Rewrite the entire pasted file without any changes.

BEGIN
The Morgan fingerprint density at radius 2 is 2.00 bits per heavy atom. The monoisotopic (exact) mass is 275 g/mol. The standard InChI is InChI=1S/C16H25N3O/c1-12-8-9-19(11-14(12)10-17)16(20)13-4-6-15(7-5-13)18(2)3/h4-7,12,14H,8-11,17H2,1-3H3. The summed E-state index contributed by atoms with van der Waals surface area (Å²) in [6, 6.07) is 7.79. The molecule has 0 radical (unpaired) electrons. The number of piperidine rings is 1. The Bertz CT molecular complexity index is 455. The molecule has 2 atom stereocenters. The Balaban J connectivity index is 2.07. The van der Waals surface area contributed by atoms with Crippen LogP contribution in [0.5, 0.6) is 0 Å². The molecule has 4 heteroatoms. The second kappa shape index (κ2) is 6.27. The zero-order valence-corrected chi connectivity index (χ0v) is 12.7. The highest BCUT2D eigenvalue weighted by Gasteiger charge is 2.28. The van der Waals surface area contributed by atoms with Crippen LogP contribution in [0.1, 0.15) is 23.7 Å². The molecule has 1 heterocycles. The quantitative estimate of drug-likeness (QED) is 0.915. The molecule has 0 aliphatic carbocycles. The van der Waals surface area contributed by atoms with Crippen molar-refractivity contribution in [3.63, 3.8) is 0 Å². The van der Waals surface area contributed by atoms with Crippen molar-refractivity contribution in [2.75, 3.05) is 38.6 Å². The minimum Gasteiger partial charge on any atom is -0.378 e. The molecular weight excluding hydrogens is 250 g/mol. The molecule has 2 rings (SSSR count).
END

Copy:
The Morgan fingerprint density at radius 2 is 2.00 bits per heavy atom. The monoisotopic (exact) mass is 275 g/mol. The standard InChI is InChI=1S/C16H25N3O/c1-12-8-9-19(11-14(12)10-17)16(20)13-4-6-15(7-5-13)18(2)3/h4-7,12,14H,8-11,17H2,1-3H3. The summed E-state index contributed by atoms with van der Waals surface area (Å²) in [6, 6.07) is 7.79. The molecule has 0 radical (unpaired) electrons. The number of piperidine rings is 1. The Bertz CT molecular complexity index is 455. The molecule has 2 atom stereocenters. The Balaban J connectivity index is 2.07. The van der Waals surface area contributed by atoms with Crippen LogP contribution in [0.5, 0.6) is 0 Å². The molecule has 4 heteroatoms. The second kappa shape index (κ2) is 6.27. The zero-order valence-corrected chi connectivity index (χ0v) is 12.7. The highest BCUT2D eigenvalue weighted by Gasteiger charge is 2.28. The van der Waals surface area contributed by atoms with Crippen LogP contribution in [0.1, 0.15) is 23.7 Å². The molecule has 1 heterocycles. The quantitative estimate of drug-likeness (QED) is 0.915. The molecule has 0 aliphatic carbocycles. The van der Waals surface area contributed by atoms with Crippen molar-refractivity contribution in [3.63, 3.8) is 0 Å². The van der Waals surface area contributed by atoms with Crippen molar-refractivity contribution in [2.75, 3.05) is 38.6 Å². The minimum Gasteiger partial charge on any atom is -0.378 e. The molecular weight excluding hydrogens is 250 g/mol. The molecule has 2 rings (SSSR count).